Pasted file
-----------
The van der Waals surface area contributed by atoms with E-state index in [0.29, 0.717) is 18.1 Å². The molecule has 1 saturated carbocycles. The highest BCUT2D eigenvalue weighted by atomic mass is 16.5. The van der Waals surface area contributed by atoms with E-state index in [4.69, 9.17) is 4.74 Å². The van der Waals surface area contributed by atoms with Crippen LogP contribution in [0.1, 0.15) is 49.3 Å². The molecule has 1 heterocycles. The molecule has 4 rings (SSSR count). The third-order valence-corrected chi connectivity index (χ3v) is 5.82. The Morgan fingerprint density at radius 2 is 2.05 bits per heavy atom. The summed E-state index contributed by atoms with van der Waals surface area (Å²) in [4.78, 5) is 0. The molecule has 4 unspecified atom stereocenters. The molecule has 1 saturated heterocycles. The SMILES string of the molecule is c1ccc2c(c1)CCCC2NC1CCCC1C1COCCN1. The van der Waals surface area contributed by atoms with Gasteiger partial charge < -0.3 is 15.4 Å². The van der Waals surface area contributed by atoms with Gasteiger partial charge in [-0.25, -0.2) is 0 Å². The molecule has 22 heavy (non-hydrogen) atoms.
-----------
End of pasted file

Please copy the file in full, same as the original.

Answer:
The van der Waals surface area contributed by atoms with E-state index in [0.29, 0.717) is 18.1 Å². The molecule has 1 saturated carbocycles. The highest BCUT2D eigenvalue weighted by atomic mass is 16.5. The van der Waals surface area contributed by atoms with E-state index in [4.69, 9.17) is 4.74 Å². The van der Waals surface area contributed by atoms with Crippen LogP contribution in [0.1, 0.15) is 49.3 Å². The molecule has 1 heterocycles. The molecule has 4 rings (SSSR count). The third-order valence-corrected chi connectivity index (χ3v) is 5.82. The Morgan fingerprint density at radius 2 is 2.05 bits per heavy atom. The summed E-state index contributed by atoms with van der Waals surface area (Å²) in [4.78, 5) is 0. The molecule has 4 unspecified atom stereocenters. The molecule has 1 saturated heterocycles. The SMILES string of the molecule is c1ccc2c(c1)CCCC2NC1CCCC1C1COCCN1. The van der Waals surface area contributed by atoms with Gasteiger partial charge < -0.3 is 15.4 Å². The van der Waals surface area contributed by atoms with Gasteiger partial charge in [-0.25, -0.2) is 0 Å². The molecule has 22 heavy (non-hydrogen) atoms.